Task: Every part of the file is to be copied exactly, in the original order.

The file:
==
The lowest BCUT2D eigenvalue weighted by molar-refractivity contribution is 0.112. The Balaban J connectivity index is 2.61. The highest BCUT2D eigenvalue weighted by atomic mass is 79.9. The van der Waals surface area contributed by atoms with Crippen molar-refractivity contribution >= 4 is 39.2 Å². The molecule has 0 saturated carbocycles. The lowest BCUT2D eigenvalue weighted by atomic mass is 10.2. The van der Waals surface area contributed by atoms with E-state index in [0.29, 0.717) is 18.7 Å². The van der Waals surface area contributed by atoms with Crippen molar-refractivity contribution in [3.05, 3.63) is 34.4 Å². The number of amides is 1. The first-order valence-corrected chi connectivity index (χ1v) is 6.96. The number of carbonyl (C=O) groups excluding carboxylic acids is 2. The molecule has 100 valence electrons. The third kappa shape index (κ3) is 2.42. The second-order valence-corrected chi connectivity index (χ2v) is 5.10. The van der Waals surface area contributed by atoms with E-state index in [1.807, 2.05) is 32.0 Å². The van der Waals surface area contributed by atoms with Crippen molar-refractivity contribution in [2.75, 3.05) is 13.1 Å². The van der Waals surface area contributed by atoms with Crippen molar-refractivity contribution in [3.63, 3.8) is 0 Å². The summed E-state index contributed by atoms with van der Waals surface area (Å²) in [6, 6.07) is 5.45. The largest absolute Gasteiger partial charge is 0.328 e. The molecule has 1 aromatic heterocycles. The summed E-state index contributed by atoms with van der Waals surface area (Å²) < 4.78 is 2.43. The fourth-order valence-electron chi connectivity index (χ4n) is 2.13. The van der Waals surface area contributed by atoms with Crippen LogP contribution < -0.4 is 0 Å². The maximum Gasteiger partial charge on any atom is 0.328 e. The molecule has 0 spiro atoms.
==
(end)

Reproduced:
The lowest BCUT2D eigenvalue weighted by molar-refractivity contribution is 0.112. The Balaban J connectivity index is 2.61. The highest BCUT2D eigenvalue weighted by atomic mass is 79.9. The van der Waals surface area contributed by atoms with Crippen molar-refractivity contribution >= 4 is 39.2 Å². The molecule has 0 saturated carbocycles. The lowest BCUT2D eigenvalue weighted by atomic mass is 10.2. The van der Waals surface area contributed by atoms with E-state index in [0.29, 0.717) is 18.7 Å². The van der Waals surface area contributed by atoms with Crippen molar-refractivity contribution in [3.05, 3.63) is 34.4 Å². The number of amides is 1. The first-order valence-corrected chi connectivity index (χ1v) is 6.96. The number of carbonyl (C=O) groups excluding carboxylic acids is 2. The molecule has 100 valence electrons. The third kappa shape index (κ3) is 2.42. The second-order valence-corrected chi connectivity index (χ2v) is 5.10. The van der Waals surface area contributed by atoms with E-state index in [1.807, 2.05) is 32.0 Å². The van der Waals surface area contributed by atoms with Crippen molar-refractivity contribution in [2.75, 3.05) is 13.1 Å². The van der Waals surface area contributed by atoms with Crippen molar-refractivity contribution in [3.63, 3.8) is 0 Å². The summed E-state index contributed by atoms with van der Waals surface area (Å²) in [6, 6.07) is 5.45. The largest absolute Gasteiger partial charge is 0.328 e. The molecule has 1 aromatic heterocycles. The summed E-state index contributed by atoms with van der Waals surface area (Å²) < 4.78 is 2.43. The fourth-order valence-electron chi connectivity index (χ4n) is 2.13. The van der Waals surface area contributed by atoms with Crippen LogP contribution < -0.4 is 0 Å². The maximum Gasteiger partial charge on any atom is 0.328 e. The molecule has 0 spiro atoms.